Sixty percent of Americans agree that climate change is a major threat, according to a new Pew survey, and while there’s a broad divide between Democrats and Republicans on whether it exists and whether it’s manmade, bipartisan majorities favor measures like higher fuel efficiency standards for cars to curb it. (Washington Post)
Vice’s Motherboard has the inside scoop on how Uber’s unrelenting pursuit of scale at all costs caused major problems for JUMP, the idealistic bike-share company it acquired, culminating in Uber dumping JUMP onto rival Lime and Lime dumping thousands of JUMP bikes onto scrap heaps.
Enticing workers back onboard transit may be a key to economic recovery. (Bloomberg)
Two-thirds of 1,100 municipalities surveyed by the National League of Cities expect to cancel or delay infrastructure projects as a result of the coronavirus recession. (Route Fifty)
Self-driving taxies will do nothing to reduce disparities in transportation access, according to a new study. In fact, they’ll actually be more expensive to operate on a per-mile basis than privately owned automobiles. (The Truth About Cars)
A Black woman who was assaulted by a white supremacist on a Portland train in 2017 called out the “racist system” at her attacker’s sentencing hearing. (Oregon Public Broadcasting)
Bay Area Rapid Transit is shifting $2 million from police and fare collectors to unarmed “ambassadors” who will patrol trains making riders feel more comfortable. (Mass Transit Mag)
The Obama administration gave Columbus, Ohio $40 million and four years to become a “smart city.”. A year before the deadline, Columbus has made some progress, but many programs are behind schedule. (Governing)
City officials are disputing the San Antonio transit agency’s claims that it’s facing a massive shortfall and say it should be able to weather the pandemic without service cuts. (Rivard Report)
The Boston Globe calls on the Massachusetts legislature to raise the gas tax, which it was poised to do before the pandemic hit, lawmakers scattered and the economy collapsed.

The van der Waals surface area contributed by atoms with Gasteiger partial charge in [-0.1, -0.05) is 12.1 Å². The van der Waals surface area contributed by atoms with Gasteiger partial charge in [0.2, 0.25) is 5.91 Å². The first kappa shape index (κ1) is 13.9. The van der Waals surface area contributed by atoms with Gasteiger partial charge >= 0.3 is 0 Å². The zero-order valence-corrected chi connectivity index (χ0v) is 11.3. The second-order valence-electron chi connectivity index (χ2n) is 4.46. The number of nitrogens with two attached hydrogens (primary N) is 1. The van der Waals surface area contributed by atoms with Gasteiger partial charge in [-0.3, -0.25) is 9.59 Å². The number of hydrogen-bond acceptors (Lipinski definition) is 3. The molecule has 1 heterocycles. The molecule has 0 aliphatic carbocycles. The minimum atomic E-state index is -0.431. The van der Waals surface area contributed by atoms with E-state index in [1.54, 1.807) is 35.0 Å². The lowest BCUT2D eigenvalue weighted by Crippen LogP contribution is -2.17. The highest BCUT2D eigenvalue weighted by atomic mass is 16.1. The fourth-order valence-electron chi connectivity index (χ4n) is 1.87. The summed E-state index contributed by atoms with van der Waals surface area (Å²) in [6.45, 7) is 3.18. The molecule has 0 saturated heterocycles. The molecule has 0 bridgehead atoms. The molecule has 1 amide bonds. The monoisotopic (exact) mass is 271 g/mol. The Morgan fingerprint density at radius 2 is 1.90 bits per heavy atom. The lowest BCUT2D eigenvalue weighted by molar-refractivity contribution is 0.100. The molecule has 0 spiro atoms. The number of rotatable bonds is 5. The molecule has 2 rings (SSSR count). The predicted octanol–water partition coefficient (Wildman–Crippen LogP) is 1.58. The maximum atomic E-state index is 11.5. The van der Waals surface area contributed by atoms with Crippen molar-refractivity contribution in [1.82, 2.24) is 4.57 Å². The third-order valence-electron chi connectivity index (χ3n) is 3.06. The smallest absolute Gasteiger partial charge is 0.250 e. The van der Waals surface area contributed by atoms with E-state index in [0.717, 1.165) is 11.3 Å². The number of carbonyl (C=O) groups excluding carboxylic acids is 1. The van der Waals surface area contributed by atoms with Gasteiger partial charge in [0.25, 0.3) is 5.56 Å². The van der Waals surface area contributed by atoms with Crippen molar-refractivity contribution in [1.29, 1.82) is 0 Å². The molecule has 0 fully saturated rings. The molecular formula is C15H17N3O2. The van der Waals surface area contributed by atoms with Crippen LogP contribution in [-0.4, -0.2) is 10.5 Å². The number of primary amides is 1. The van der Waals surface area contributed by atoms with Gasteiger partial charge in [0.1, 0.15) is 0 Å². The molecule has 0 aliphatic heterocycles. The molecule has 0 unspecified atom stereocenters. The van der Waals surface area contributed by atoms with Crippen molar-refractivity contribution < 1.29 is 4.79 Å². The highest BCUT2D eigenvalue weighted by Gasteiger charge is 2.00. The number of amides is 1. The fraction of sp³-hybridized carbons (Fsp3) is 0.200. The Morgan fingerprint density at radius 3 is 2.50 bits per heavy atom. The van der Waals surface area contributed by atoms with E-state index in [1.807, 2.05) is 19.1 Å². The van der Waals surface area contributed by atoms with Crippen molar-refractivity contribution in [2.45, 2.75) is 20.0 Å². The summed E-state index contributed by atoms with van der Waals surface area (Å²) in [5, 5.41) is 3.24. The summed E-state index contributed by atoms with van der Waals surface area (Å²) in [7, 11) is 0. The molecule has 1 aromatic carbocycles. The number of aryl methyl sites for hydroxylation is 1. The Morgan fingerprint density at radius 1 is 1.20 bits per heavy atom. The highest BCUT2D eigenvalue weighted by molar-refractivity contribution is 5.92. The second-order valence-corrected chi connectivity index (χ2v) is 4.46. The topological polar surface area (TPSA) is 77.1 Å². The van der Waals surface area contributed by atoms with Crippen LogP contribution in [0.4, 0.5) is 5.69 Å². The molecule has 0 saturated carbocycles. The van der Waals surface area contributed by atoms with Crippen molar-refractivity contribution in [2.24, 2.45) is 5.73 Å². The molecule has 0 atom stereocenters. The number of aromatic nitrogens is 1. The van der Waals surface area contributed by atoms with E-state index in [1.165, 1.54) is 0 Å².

After seeing little effect on pedestrian safety over three years, Montgomery County, Maryland is going to back to the drawing board on its Vision Zero plan. (Bethesda Magazine)
Stop us if you think that you’ve heard this one before, but bike sales are booming in Italy since the government ended the coronavirus lockdown. (Reuters)
Michael Andersen blogs for The Green Lane Project, a PeopleForBikes program that helps U.S. cities build better bike lanes to create low-stress streets. For 10 years, urban policymakers have been talking more and more about the so-called “interested but concerned” — people who would like to bike more but who are, for some reason, held […]
The New York Times published an editorial today about "an unpleasant and inescapable truth: any serious effort to fight [global] warming will require everyone to pay more for energy." The piece then goes on to dismiss carbon taxes as politically unfeasible, and discusses the merits of cap-and-trade systems, emphasizing that in order to work, they […]
Low-income communities and people of color view traffic risk, high prices, and the potential for crime and harassment are the biggest barriers to bicycling and using bike-share in their neighborhoods, according to a new report from researchers at Portland State University.